Visual Studio does not apply transformations for any configuration file in the project/solution - except the
web.config file (and even then that is only when special circumstances have been met that will be mentioned in the next section).
To get Visual Studio to transform the
log4net.config file, a build step must be configured for the project.
There are two ways this can be done.
- Project Build Events
- Project Build Targets
Use build events to specify commands that run before the build starts or after the build finishes.
Build events are executed only if the build successfully reaches those points in the build process.^2
Project build events are configured by right clicking on the
StartUp project in the
Solution Explorer and selecting properties (
Alt+Enter when project is highlighted).
In the window that appears, navigate to the
Build Events tab.
This method has the advantage of only performing the
Post-Build Event when a selected criteria is met.
The other method is to create
MSBuild includes several .targets files that contain items, properties, targets, and tasks for common scenarios.
These files are automatically imported into most Visual Studio project files to simplify maintenance and readability.^3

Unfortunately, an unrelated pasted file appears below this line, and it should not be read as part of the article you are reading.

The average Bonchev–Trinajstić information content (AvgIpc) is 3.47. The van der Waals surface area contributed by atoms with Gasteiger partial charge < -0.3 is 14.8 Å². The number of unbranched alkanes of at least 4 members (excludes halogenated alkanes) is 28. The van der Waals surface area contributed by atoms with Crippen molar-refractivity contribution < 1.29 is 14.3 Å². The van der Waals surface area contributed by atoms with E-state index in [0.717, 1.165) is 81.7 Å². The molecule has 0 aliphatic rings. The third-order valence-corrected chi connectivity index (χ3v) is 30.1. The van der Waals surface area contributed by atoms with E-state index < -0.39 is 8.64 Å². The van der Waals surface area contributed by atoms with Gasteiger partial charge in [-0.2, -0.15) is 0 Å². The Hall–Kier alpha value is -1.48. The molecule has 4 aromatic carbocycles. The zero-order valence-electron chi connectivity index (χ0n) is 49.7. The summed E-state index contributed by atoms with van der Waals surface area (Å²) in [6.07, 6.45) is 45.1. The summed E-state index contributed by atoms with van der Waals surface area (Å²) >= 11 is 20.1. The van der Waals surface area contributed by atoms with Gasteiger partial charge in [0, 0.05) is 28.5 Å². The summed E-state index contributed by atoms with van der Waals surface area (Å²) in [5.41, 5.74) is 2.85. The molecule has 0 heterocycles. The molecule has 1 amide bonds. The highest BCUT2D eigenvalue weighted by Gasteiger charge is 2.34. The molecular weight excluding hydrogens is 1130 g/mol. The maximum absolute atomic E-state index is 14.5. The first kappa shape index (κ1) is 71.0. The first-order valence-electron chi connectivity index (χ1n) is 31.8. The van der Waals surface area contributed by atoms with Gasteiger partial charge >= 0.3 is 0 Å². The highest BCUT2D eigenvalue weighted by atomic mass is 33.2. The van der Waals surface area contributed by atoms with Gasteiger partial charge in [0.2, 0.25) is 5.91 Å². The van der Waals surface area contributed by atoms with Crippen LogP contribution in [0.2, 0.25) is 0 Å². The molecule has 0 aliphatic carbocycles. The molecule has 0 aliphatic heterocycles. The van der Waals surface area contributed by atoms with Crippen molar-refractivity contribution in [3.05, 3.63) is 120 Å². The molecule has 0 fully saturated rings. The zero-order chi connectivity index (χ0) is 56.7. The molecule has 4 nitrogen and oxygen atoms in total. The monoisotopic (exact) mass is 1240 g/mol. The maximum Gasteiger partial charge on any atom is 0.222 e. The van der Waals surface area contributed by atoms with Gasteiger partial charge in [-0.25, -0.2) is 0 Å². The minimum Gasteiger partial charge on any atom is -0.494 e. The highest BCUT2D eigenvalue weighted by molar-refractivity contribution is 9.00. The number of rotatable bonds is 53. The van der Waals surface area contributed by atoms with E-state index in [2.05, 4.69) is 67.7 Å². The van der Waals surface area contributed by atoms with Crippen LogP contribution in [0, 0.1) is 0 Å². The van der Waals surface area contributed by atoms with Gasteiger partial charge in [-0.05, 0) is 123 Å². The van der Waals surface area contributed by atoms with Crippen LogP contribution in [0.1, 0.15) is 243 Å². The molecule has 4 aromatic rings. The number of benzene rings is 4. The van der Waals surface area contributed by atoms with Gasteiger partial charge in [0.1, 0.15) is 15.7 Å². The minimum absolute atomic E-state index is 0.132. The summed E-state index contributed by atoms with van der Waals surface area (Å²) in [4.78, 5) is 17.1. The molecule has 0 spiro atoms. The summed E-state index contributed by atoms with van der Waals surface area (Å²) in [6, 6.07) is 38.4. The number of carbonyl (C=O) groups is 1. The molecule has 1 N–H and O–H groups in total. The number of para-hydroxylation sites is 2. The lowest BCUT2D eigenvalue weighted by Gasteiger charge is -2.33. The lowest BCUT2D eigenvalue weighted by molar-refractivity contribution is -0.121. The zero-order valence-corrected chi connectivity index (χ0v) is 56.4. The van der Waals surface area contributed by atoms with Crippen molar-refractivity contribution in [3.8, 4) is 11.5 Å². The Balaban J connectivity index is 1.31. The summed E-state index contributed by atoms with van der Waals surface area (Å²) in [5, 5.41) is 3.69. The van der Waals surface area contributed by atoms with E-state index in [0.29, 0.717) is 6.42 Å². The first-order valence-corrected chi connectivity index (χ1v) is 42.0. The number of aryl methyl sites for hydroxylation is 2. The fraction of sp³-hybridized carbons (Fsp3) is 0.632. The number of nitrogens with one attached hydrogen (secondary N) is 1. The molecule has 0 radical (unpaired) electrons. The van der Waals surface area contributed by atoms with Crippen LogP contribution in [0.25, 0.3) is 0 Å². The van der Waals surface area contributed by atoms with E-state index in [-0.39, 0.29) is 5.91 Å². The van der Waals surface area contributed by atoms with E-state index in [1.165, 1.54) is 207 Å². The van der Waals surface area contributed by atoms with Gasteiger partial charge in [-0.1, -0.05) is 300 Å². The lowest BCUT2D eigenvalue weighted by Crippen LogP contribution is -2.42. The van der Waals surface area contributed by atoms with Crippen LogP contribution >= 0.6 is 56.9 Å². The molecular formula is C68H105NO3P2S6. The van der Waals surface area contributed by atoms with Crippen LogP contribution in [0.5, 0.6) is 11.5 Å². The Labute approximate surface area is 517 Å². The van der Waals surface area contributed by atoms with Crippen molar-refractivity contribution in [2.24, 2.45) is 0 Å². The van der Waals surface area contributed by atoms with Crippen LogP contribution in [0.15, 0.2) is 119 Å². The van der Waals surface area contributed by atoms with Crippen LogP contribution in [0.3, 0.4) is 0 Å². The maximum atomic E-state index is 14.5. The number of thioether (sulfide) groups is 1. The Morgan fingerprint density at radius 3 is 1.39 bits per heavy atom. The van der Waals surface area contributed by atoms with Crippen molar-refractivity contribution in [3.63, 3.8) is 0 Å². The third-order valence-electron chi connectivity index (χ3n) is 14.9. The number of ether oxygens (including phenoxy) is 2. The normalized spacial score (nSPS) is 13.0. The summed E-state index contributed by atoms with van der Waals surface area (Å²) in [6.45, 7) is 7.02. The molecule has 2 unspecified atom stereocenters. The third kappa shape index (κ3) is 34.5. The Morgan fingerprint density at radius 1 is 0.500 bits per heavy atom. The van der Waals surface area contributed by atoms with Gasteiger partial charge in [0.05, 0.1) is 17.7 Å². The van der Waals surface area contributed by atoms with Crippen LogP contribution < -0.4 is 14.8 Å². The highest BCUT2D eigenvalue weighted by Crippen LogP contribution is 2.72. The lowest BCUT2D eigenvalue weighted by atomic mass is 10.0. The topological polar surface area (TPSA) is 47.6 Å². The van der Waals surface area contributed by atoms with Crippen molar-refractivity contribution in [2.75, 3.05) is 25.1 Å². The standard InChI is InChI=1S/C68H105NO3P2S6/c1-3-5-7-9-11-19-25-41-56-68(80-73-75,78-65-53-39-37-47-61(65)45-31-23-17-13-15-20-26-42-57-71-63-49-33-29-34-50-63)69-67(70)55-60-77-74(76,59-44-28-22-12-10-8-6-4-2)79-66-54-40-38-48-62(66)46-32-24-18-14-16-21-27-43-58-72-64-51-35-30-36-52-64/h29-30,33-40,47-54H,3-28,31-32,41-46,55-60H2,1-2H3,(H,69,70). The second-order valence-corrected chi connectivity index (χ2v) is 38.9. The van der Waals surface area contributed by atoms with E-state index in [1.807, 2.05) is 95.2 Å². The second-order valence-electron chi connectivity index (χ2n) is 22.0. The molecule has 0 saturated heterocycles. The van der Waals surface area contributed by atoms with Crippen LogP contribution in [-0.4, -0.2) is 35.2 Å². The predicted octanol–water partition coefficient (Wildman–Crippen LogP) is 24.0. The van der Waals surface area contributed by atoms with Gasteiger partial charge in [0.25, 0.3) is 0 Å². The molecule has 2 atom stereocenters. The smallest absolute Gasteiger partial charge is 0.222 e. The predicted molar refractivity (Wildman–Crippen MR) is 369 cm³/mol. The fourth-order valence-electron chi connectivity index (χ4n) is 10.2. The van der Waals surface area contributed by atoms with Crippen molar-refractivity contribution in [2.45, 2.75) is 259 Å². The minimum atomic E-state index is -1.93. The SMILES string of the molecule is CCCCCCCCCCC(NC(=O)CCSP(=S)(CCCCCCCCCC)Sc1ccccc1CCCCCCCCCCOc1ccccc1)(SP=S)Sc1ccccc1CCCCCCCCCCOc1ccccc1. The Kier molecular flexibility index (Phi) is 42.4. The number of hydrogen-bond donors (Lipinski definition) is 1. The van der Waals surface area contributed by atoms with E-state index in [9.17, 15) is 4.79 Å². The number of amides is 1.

To do this, the
StartUp project in the
Solution Explorer must be
Unloaded (some versions of Visual Studio may allow the project to be edited directly):
This allows the project to be
Edited in Visual Studio (with the benefit of syntax highlighting):
When all changes have been made, the project can be
Alternatively, it can be opened in an external text editor (may have limited syntax highlighting):
The project will re-load every time Visual Studio becomes the active window and detects that changes were made to the project.
Each method has pros and cons - my project opted for the
Project Build Targets method which will be outlined here.
Regardless of the chosen method, the same tasks need to be run:
The first one is obvious, and may seem like it should be the only one that needs to be done.
Regardless of the method chosen, the same steps need to be applied.
My project opted to use the
Project Build Targets method.